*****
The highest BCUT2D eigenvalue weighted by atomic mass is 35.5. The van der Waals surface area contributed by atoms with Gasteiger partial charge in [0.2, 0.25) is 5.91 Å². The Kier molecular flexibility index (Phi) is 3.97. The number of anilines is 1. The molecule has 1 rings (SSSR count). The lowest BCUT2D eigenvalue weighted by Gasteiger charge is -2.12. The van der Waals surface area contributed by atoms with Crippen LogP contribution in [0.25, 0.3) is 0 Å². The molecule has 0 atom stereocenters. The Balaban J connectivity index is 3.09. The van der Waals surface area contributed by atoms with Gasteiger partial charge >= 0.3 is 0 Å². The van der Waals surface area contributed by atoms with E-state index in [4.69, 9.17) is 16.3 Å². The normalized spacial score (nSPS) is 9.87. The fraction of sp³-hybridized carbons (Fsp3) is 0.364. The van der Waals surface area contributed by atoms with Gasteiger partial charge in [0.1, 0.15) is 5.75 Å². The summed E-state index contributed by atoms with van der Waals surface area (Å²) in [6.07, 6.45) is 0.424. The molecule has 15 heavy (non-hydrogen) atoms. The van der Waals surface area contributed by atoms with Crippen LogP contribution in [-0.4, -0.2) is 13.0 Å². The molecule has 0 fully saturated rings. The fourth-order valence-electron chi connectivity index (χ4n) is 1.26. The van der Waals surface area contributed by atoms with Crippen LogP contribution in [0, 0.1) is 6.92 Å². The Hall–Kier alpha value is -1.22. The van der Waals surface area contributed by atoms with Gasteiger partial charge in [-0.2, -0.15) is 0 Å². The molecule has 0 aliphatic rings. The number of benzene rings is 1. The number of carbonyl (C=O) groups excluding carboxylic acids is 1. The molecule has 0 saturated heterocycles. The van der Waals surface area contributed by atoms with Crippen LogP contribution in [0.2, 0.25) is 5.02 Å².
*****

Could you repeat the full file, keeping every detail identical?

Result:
The highest BCUT2D eigenvalue weighted by atomic mass is 35.5. The van der Waals surface area contributed by atoms with Gasteiger partial charge in [0.2, 0.25) is 5.91 Å². The Kier molecular flexibility index (Phi) is 3.97. The number of anilines is 1. The molecule has 1 rings (SSSR count). The lowest BCUT2D eigenvalue weighted by Gasteiger charge is -2.12. The van der Waals surface area contributed by atoms with Crippen LogP contribution in [0.25, 0.3) is 0 Å². The molecule has 0 atom stereocenters. The Balaban J connectivity index is 3.09. The van der Waals surface area contributed by atoms with Gasteiger partial charge >= 0.3 is 0 Å². The van der Waals surface area contributed by atoms with E-state index in [4.69, 9.17) is 16.3 Å². The normalized spacial score (nSPS) is 9.87. The fraction of sp³-hybridized carbons (Fsp3) is 0.364. The van der Waals surface area contributed by atoms with Gasteiger partial charge in [0.1, 0.15) is 5.75 Å². The summed E-state index contributed by atoms with van der Waals surface area (Å²) in [6.07, 6.45) is 0.424. The molecule has 15 heavy (non-hydrogen) atoms. The van der Waals surface area contributed by atoms with Crippen LogP contribution in [-0.4, -0.2) is 13.0 Å². The molecule has 0 fully saturated rings. The fourth-order valence-electron chi connectivity index (χ4n) is 1.26. The van der Waals surface area contributed by atoms with Crippen LogP contribution in [0, 0.1) is 6.92 Å². The Hall–Kier alpha value is -1.22. The van der Waals surface area contributed by atoms with Gasteiger partial charge in [-0.2, -0.15) is 0 Å². The molecule has 0 aliphatic rings. The number of benzene rings is 1. The number of carbonyl (C=O) groups excluding carboxylic acids is 1. The molecule has 0 saturated heterocycles. The van der Waals surface area contributed by atoms with Crippen LogP contribution in [0.2, 0.25) is 5.02 Å².